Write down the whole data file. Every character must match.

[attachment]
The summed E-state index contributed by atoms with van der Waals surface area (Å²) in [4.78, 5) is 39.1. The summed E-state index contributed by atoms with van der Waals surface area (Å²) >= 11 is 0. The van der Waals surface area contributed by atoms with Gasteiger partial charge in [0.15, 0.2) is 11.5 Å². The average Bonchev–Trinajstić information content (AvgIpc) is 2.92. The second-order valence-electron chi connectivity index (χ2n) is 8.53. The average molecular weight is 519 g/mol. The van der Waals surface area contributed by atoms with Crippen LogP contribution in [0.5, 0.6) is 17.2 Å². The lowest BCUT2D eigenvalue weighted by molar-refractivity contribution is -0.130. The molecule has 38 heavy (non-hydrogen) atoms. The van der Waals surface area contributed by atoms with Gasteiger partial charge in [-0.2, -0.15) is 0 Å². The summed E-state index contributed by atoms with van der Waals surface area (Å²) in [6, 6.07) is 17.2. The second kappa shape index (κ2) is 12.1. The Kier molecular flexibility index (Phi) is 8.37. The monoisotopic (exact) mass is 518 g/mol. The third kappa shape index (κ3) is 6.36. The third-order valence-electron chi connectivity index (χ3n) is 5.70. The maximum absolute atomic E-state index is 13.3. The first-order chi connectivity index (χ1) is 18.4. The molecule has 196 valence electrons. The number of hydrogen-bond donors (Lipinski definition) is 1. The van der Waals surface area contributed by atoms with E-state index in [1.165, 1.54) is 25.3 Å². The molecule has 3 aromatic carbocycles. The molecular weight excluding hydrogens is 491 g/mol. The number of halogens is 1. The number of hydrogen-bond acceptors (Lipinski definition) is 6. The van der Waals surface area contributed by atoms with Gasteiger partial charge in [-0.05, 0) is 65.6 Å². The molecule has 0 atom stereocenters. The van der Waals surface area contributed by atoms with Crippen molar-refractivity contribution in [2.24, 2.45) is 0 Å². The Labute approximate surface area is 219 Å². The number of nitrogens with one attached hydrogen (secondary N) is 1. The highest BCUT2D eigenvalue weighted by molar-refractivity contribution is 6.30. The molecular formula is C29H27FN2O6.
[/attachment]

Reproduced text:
The summed E-state index contributed by atoms with van der Waals surface area (Å²) in [4.78, 5) is 39.1. The summed E-state index contributed by atoms with van der Waals surface area (Å²) >= 11 is 0. The van der Waals surface area contributed by atoms with Gasteiger partial charge in [0.15, 0.2) is 11.5 Å². The average Bonchev–Trinajstić information content (AvgIpc) is 2.92. The second-order valence-electron chi connectivity index (χ2n) is 8.53. The average molecular weight is 519 g/mol. The van der Waals surface area contributed by atoms with Crippen LogP contribution in [0.5, 0.6) is 17.2 Å². The lowest BCUT2D eigenvalue weighted by molar-refractivity contribution is -0.130. The molecule has 38 heavy (non-hydrogen) atoms. The van der Waals surface area contributed by atoms with Gasteiger partial charge in [-0.2, -0.15) is 0 Å². The summed E-state index contributed by atoms with van der Waals surface area (Å²) in [6, 6.07) is 17.2. The second kappa shape index (κ2) is 12.1. The Kier molecular flexibility index (Phi) is 8.37. The monoisotopic (exact) mass is 518 g/mol. The third kappa shape index (κ3) is 6.36. The third-order valence-electron chi connectivity index (χ3n) is 5.70. The maximum absolute atomic E-state index is 13.3. The first-order chi connectivity index (χ1) is 18.4. The molecule has 196 valence electrons. The number of hydrogen-bond donors (Lipinski definition) is 1. The van der Waals surface area contributed by atoms with E-state index in [1.165, 1.54) is 25.3 Å². The molecule has 3 aromatic carbocycles. The molecular weight excluding hydrogens is 491 g/mol. The number of halogens is 1. The number of hydrogen-bond acceptors (Lipinski definition) is 6. The van der Waals surface area contributed by atoms with Gasteiger partial charge in [-0.05, 0) is 65.6 Å². The molecule has 0 atom stereocenters. The van der Waals surface area contributed by atoms with Crippen molar-refractivity contribution in [2.24, 2.45) is 0 Å². The Labute approximate surface area is 219 Å². The number of nitrogens with one attached hydrogen (secondary N) is 1. The highest BCUT2D eigenvalue weighted by molar-refractivity contribution is 6.30. The molecular formula is C29H27FN2O6.